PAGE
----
Six eating and exercise habits to replace this year | Women's Agenda

Six eating and exercise habits to replace this year

Do you pack the same boring salad every day? Jog every week with no improvement? During the year it’s natural to fall into a rut. This year, swap old, unhelpful habits for new, sustainable habits. Here’s how.

Old habit: Only doing the tasks that nag the loudest

You always find time to meet client deadlines and feed and clothe the kids. But you often run out of time to shop for healthy food for yourself and show up to the gym. Because your exercise routine just doesn’t nag at you like everything else, it’s easy to drop when things get hectic. The irony is that your productivity suffers when you don’t have time for your health.

New habit 1: Plan health into your each week

Before others’ priorities consume your week, plan what you’ll eat and when you’ll exercise. “What happens in your week is sometimes out of your control, but balancing things IS within your control,” says Vicki Black, personal trainer and women’s fitness expert. To pursue this balance, Black swears by planning each week in advance.

“Planning your week is the best way to overcome the boring exercise routine and the same boring meals that you have each week.” With a rough meal plan, you’ll always be able to make something delicious and healthy, and an exercise plan makes sure fun work outs actually happen. No more getting caught up in work and missing the 5.30pm yoga class.

Old habit: Wasting your time with slow and boring workouts

Doing any exercise is great. But if all you do is take a gentle stroll, or cycle so slowly at the gym you can read a magazine, it’s not an effective use of your time. Black says: “Low intensity cardio is a really slow and boring way of working towards your goals.”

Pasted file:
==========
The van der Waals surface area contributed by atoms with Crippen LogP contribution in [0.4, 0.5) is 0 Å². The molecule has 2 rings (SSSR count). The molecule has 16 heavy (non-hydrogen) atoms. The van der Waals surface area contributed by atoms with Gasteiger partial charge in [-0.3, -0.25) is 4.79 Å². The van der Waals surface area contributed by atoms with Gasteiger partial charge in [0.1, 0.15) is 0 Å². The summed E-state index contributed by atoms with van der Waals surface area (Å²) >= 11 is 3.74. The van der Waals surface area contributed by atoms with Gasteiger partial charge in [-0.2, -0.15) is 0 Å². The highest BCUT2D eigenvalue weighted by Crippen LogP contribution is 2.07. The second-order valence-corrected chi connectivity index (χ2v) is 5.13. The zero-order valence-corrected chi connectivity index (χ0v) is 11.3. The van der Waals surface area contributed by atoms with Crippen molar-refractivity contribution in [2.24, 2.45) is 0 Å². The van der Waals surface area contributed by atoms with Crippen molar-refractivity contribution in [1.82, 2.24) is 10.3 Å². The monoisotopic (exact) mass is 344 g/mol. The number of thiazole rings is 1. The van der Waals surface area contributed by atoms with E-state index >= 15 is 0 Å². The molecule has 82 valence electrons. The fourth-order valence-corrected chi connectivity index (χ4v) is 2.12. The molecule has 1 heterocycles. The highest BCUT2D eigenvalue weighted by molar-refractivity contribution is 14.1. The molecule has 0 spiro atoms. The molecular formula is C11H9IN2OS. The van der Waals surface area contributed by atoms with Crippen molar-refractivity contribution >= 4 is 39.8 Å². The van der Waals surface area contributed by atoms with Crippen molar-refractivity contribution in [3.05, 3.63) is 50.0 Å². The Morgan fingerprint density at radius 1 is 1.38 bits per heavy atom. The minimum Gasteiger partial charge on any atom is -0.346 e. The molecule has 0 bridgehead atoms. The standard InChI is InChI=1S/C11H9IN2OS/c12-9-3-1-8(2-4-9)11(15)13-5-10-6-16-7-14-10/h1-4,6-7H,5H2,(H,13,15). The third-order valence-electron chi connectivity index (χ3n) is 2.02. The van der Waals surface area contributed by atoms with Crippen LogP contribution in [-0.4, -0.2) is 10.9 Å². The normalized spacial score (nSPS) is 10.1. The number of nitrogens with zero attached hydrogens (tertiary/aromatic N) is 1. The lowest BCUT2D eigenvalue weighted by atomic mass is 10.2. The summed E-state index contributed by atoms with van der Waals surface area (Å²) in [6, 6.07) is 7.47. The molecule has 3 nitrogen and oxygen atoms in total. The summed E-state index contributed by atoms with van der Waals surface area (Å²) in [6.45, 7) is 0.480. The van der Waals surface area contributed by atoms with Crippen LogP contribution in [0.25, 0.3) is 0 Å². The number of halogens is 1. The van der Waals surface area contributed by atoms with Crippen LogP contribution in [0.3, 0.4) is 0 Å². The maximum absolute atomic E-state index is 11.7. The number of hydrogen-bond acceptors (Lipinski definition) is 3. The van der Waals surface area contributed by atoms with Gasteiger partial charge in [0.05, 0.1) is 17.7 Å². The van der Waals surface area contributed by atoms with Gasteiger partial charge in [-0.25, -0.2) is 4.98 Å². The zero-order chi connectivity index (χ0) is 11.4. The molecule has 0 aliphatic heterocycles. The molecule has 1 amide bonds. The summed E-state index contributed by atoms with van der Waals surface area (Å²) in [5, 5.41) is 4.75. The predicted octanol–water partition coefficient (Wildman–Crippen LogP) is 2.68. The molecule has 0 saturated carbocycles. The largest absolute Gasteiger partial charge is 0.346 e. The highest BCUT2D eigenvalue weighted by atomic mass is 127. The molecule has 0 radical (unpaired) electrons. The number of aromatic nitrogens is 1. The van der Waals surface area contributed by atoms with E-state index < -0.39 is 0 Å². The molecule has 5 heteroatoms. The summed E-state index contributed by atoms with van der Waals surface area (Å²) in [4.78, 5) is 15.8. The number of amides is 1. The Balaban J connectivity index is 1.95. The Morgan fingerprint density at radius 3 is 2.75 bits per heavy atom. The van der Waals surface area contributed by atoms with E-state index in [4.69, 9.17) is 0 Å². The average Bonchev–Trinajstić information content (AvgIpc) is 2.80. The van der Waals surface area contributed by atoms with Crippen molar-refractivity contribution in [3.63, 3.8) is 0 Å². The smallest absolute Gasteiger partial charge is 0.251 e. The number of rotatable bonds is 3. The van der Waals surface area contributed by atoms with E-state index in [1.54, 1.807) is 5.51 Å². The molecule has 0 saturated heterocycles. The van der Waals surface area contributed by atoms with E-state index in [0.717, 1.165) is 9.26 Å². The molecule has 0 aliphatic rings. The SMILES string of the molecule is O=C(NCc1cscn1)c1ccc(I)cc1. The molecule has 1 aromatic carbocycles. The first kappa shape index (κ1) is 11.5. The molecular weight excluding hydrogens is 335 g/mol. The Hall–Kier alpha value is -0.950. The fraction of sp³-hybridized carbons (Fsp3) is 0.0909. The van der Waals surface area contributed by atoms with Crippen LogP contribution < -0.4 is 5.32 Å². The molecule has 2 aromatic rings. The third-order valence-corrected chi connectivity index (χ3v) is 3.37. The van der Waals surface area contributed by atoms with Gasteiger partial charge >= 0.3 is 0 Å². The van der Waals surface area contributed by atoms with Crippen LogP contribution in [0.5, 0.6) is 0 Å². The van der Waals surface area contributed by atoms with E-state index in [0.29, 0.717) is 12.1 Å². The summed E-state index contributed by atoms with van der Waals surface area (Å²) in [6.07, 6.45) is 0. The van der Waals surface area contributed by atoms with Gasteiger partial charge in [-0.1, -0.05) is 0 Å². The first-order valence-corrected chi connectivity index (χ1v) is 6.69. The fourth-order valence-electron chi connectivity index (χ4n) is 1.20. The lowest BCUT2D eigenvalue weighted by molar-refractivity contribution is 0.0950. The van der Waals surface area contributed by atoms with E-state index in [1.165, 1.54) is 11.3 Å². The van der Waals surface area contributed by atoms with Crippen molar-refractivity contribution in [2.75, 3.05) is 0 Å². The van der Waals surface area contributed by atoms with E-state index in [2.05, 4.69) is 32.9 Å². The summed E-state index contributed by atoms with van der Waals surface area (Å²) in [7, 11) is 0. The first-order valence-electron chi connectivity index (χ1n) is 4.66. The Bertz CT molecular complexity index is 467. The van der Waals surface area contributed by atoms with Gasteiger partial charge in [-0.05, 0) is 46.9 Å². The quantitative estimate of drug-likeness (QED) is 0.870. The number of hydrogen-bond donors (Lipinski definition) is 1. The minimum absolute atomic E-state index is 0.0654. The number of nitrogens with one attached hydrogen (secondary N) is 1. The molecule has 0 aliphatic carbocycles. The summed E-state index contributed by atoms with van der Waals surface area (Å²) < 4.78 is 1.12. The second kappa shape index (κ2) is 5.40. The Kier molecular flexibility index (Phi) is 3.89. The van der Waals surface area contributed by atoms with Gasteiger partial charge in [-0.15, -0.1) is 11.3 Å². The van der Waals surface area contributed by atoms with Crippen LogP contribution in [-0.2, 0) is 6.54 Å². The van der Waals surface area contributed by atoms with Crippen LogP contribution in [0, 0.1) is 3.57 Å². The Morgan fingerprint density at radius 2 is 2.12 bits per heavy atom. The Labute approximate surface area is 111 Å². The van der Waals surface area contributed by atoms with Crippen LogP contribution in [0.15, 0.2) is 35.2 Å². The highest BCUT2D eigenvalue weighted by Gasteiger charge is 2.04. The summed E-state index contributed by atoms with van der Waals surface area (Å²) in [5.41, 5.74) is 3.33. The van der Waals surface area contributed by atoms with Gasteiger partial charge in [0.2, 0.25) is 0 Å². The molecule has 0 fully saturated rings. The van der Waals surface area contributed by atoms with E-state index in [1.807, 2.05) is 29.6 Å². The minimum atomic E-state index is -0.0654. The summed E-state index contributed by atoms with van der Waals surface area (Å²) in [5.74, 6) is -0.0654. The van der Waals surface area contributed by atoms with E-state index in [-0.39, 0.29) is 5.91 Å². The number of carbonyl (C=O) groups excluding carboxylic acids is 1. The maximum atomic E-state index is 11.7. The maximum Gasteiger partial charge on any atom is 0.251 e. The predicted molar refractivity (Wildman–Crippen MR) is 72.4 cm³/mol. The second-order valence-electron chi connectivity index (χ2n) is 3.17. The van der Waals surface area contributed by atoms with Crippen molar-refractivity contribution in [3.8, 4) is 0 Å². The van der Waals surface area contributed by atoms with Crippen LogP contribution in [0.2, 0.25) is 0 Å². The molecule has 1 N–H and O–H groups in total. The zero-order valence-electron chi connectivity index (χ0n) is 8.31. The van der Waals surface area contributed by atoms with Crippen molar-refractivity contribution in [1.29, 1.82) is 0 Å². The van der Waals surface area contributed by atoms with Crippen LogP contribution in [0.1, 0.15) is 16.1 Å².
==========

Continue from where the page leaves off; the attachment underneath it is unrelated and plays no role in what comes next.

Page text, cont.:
New habit 2: Increase your ROI with fun, playful workouts

To make the best use of your time, work harder. “You will certainly get more bang for your buck if you up the intensity and get huffy puffy and a bit sweaty!” says Black. While the Australian guidelines say we all need at least 2.5 hours a week of moderate intensity activity, we can swap that for a minimum of just 1.25 hours intense activity.

Look for challenging activities that feel more like play than a chore. Try hiking up your nearest mountain, running stairs in your building, racing your kids around the oval, or skipping in your backyard. In the gym, alternative intervals of high and low intensity, say 20 seconds of sprinting and 10 seconds walking. (Of course, check with your doctor before starting a new exercise regime.)

Old habit: Overlooking lunch

Your meeting ran late and you missed lunch, so you’re relying on coffee to get you through the day. Without good nutrition your brain isn’t at its sharpest. If this sounds like you, accredited practising dietitian Kara Landau says you have the same problem as millions of other busy women.

New habit 3: Stock your desk

Lunch breaks are not always possible, so Landau says the best solution is to store healthy snacks in your desk. “Nutritious and filling snacks include mixed nuts and seeds or a natural nut butter with an apple to dip into them,” says Landau. These low GI foods will keep your energy levels stable and your appetite under control.

Old habit: Still believing that weights bulk you up

Strengthening your muscles is vital, especially if your goal is fat loss. Any time you lose weight, you’re losing both muscle and fat, but weight training helps preserve your precious muscles. Weights also help build bone density and prevent osteoporosis. One thing they won’t do is make you look too bulky. “Don’t panic about getting too big. Increase your weights and be prepared to feel stronger and more empowered!” encourages Black.

New habit 4: Lift heavy for health

Australian guidelines prescribe at least two days of muscle strengthening activities each week. This doesn’t only mean lifting weights but can include body weight exercises like push-ups and lunges. Black suggests having a personal trainer design a program for you.

Old habit: Starving during the day and overeating at night

Landau sees many women who are too busy to eat a proper breakfast or lunch, and then eat dinner late after getting the kids off to bed. She says that when dinner finally comes: “Busy women often overeat because they have become hungrier than they realised.”

New habit 5: Have healthy after-work nibbles on hand

While preparing your dinner or helping the kids with theirs, nibble on pre-cut veggies. Landau suggests keeping them in a tub of water in the fridge so they remain crunchy and appetising, and dipping them in hummus. “The extra fibre and water weight will help with satiety and prevent overeating when you sit down for your meal. It also means you sneak in an extra couple of serves of vegetables!” she says.

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